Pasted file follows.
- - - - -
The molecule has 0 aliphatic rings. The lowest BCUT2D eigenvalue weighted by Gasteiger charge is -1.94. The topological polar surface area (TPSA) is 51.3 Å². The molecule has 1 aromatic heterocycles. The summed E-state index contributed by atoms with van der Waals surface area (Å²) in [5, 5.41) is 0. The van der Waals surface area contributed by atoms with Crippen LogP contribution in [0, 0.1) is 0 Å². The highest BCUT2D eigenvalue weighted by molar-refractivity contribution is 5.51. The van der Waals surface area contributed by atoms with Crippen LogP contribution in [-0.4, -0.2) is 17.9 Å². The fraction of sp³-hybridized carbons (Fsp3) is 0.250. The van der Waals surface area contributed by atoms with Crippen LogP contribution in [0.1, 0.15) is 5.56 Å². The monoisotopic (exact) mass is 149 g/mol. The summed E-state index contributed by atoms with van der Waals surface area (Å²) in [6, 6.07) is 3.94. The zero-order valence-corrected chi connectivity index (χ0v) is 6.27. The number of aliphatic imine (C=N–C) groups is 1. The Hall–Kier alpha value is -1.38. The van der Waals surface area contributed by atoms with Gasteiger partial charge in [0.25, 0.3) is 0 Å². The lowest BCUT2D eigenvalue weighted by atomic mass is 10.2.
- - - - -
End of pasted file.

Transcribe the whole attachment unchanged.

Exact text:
The molecule has 0 aliphatic rings. The lowest BCUT2D eigenvalue weighted by Gasteiger charge is -1.94. The topological polar surface area (TPSA) is 51.3 Å². The molecule has 1 aromatic heterocycles. The summed E-state index contributed by atoms with van der Waals surface area (Å²) in [5, 5.41) is 0. The van der Waals surface area contributed by atoms with Crippen LogP contribution in [0, 0.1) is 0 Å². The highest BCUT2D eigenvalue weighted by molar-refractivity contribution is 5.51. The van der Waals surface area contributed by atoms with Crippen LogP contribution in [-0.4, -0.2) is 17.9 Å². The fraction of sp³-hybridized carbons (Fsp3) is 0.250. The van der Waals surface area contributed by atoms with Crippen LogP contribution in [0.1, 0.15) is 5.56 Å². The monoisotopic (exact) mass is 149 g/mol. The summed E-state index contributed by atoms with van der Waals surface area (Å²) in [6, 6.07) is 3.94. The zero-order valence-corrected chi connectivity index (χ0v) is 6.27. The number of aliphatic imine (C=N–C) groups is 1. The Hall–Kier alpha value is -1.38. The van der Waals surface area contributed by atoms with Gasteiger partial charge in [0.25, 0.3) is 0 Å². The lowest BCUT2D eigenvalue weighted by atomic mass is 10.2.